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The Internet of Things Changes Everything for Security

At RSA conference, Cisco execs lay out security strategy for networked world.

SAN FRANCISCO — The emerging Internet of Everything is poised to change everything for cybersecurity. That was the message from a pair of Cisco executives Thursday at the 2014 RSA Conference.

“We’re not controlling and managing inanimate objects or devices; we’re gradually figuring out how to control and manage that interaction of those devices with people,” said Padmasree Warrior, Cisco’s chief technology and strategy officer, during an afternoon keynote at the annual security conference.
Warrior and Christopher Young, senior vice president of the company’s security business group, shared a comprehensive strategy for securing the much-ballyhooed Internet of Things paradigm, an environment comprising billions of connected devices and apps that can all be managed remotely with modern technology.
The network administrators of tomorrow can’t approach the ever-changing landscape of networked objects and programs the way they do today. Instead, they’ll need to adopt a two-step approach that monitors device users through traditional means like authentication and validation, but also monitors the characteristics and state of the devices in use.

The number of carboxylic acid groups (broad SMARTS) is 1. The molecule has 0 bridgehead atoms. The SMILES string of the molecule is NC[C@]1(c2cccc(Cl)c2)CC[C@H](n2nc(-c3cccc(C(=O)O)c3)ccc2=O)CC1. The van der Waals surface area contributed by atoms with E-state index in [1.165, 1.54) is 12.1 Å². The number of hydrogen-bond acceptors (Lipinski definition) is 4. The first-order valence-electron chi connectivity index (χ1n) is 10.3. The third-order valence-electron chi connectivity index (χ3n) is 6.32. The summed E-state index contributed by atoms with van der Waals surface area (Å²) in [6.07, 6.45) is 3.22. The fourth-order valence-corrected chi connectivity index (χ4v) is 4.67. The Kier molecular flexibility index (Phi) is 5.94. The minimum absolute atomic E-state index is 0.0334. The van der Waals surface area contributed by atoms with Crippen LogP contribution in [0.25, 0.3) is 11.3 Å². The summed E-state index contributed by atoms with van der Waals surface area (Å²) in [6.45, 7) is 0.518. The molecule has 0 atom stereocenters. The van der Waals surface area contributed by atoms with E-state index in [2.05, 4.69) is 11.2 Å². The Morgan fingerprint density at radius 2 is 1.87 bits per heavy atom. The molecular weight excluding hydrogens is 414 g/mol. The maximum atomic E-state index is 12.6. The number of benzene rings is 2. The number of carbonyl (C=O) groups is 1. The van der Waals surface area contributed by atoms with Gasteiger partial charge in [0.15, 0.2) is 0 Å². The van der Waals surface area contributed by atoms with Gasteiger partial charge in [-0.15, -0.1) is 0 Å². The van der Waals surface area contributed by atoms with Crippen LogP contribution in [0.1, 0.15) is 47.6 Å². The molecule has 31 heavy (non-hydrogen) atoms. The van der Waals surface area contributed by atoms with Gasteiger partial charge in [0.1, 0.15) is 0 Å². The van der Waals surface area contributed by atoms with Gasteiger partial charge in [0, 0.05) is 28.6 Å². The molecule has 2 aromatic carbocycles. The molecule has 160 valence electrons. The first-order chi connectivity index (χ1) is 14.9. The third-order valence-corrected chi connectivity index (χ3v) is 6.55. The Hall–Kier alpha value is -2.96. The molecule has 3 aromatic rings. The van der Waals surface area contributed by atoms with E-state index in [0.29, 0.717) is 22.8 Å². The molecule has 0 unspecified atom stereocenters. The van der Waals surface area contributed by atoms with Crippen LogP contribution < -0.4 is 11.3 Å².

“We have to figure out how to bridge both these sets of features together,” Warrior said.
For his part, Young laid out a three-point strategy to address the situation.

1.    Enhanced visibility. An air traffic control-like system where devices and processes are monitored in real time for their behavior and destinations.
2.    Increased threat awareness. A greater cognizance of the interactions between different elements of network infrastructure so anomalies will be more easily caught.
3.    Quick action. The ability of cybersecurity professionals to act quickly when threats are detected, which will require streamlining threat remediation strategies and cleaning up bureaucratic hurdles.

Warrior pointed to Cisco’s Open App ID initiative as a way to strengthen cyberdefense. The program lets open source developers contribute code that helps users identify applications over the Internet. Enhanced identification features will provide greater control and management of applications accessed over the network.
She and Young discussed challenges ahead, but their tone was optimistic.
“We come together at places like the RSA conference and we challenge our assumptions, and try to come up with ways for a new security model,” Young said. “This year’s going to be no different for us at the RSA conference.”
Young also announced the launch of Cisco’s Internet of Things Security Grand Challenge which invites security experts from around the world to submit solutions to security challenges triggered by the Internet of Things. The contest will award $50,000 to $75,000 to as many as six recipients, according to the company.
Young stressed the need for a shift in the cybersecurity framework to accommodate the rapid development and obsolescence of technology offerings.
“The pace of change in our business is accelerating rapidly,” he said. “We’re in a world today where things are changing so quickly that the useful life of our products and solutions is declining at a rate that’s difficult to keep up with.

Noelle Knell has been the editor of Government Technology magazine for e.Republic since 2015. She has more than two decades of writing and editing experience, covering public projects, transportation, business and technology. A California native, she has worked in both state and local government, and is a graduate of the University of California, Davis, with majors in political science and American history. She can be reached via email and on Twitter.